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Can anyone imagine Nigerians too tired and apathetic to muster a reaction to a half-hearted yelp of ‘Ole-thief’ at a busy makeshift bus-stop such as Berger Junction? One evening, according to one commuter’s report, a pickpocket got away with not even a scuff to his ear when he was spotted trying to separate a man from his wallet. Expecting a torrent of vicious blows or at least a chase, the thief dropped the wallet to the ground and sped off. Many barely turn their heads to look at him.

The lack of effective public transportation in Abuja is crippling– in more ways than one. For a city deliberately planned for only a few to live in the city center while the majority commute, the FCT deserves a better public transport system. Instead what we have is obviously too few vehicles to service the number who rely on public transportation and a clear inability of the authorities to manage the transport system, if one can call it that.

Abuja’s FCTA Transportation Secretariat states that its vision is “to provide an effective and efficient transportation system in the FCT through pro-active planning, effective monitoring, safe, accident free and infrastructural development… to meet the expectation of the public”. Yet, each time a new administration comes in, there is a flush of activities to tackle public transport but the real problem is the absence of an FCT-owned policy which every ‘newcomer’ to the FCTA is required to uphold and implement.

Katampe New Extension is home to a graveyard of el-Rufai buses. It is safe to estimate that at least 40% of them are no longer in use-- ill-maintained, broken down and eventually abandoned. Same as the London Cab scheme. Yet despite the lack of adequate public transport, every couple of weeks, without fail, Senator Bala Mohammed’s FCTA unleashes at least one commuter-unfriendly policy on Abuja.

Sometimes, the regulation is aimed at dealing with an enforcement issue, that is to ease the traffic congestion caused by drivers of buses and taxis who park anywhere to pick up and offload passengers. However, all that a ban on buses and taxis from central parts of the city does is penalize the commuters and exacerbate the problem.

Here is what Abuja needs: a coherent policy to liberalise the provision of public transport in the city with the authorities focusing on strict but enabling regulation of the various schemes.  The Transportation Secretariat should act as a regulator setting the standards for roadworthiness of the vehicles, public safety requirements, registration and licensing of vehicles and drivers etc. For example, if all public transport vehicles were registered with identification numbers displayed boldly outside and within the vehicles, drivers who flout the law can be tracked and punished.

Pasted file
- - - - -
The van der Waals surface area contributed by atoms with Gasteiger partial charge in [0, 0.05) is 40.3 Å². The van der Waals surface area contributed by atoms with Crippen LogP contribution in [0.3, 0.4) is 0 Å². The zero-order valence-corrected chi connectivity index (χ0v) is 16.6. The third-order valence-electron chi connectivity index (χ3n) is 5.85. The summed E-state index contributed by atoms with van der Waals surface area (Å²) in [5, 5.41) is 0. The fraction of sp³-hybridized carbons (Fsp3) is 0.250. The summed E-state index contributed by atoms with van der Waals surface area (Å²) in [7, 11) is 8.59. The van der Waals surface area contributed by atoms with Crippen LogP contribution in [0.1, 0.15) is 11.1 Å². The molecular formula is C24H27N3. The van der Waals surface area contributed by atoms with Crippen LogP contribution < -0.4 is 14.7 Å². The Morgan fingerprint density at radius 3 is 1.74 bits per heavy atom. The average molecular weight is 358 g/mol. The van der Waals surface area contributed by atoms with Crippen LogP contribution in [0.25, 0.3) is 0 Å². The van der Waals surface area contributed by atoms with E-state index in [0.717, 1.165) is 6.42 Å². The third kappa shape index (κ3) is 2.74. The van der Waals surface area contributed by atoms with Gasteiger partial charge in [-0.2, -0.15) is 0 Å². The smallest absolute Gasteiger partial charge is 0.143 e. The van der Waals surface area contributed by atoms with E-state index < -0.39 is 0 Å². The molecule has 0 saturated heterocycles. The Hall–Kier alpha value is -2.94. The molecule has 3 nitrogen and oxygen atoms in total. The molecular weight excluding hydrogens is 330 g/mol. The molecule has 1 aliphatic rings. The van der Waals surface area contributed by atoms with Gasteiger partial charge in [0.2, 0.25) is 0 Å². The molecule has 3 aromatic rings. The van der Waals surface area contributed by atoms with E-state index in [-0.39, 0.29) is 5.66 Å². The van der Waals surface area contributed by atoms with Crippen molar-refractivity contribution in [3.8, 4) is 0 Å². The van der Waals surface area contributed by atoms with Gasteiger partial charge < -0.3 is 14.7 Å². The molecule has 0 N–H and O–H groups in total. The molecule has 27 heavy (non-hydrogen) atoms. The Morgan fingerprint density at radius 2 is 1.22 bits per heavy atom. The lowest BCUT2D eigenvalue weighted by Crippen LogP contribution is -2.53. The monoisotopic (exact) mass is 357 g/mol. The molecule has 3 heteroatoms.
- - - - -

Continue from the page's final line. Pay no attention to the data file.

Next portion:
Reports from commuters and traffic regulators would contain the necessary information to track offenders and when companies are fined for the acts of their drivers, the companies will soon learn to pass on the pain to the driver and weed out those who constitute a nuisance to the public. This way, service providers take responsibility and the government earns some revenue.  And this information also makes it easier for commuters who suffer one-chance abductions and assault to report such incidents to the police because then commuters will have the registration license number for the vehicle and maybe even the driver’s name on record.

Every now and then, residents of Abuja hear tales of light rail-- we know that this is a pipe dream as long as Nigeria cannot generate enough electricity for homes and offices. But what we can expect is a more coherent and realistic public transport system which we can measure and assess.

Organised cities can tell you how many buses, taxis and trains they have, the number of commuters using different platforms daily (New York City subway has 1.2 million passengers a day), the average wait time on certain routes and how many buses/taxis there are per residents in the city.

None of these information is publicly available – which makes it clear that the authorities have no practical ideas to fix the situation. If they did, then there would be a sense that they know how bad the problem is and what the solutions are-- collecting and sharing data is the first step.

As it is, one can only guess-- from the throng of people waiting at Berger Junction, at AY Junction and other major streets in the city center on a working day-- how long people have to wait to get home after a hard day at work. The running, pushing and shoving it takes to board a vehicle is undignified and forms part of the steady dehumanization of Nigerians.

In this city, where the seat of government is hosted, it must be one of the great mysteries of the universe whether officials cruising by, sometimes with a fleet of five cars feel nothing when they see those they are supposed to care for standing stranded for hours under an unrelenting sun or the unforgiving rain.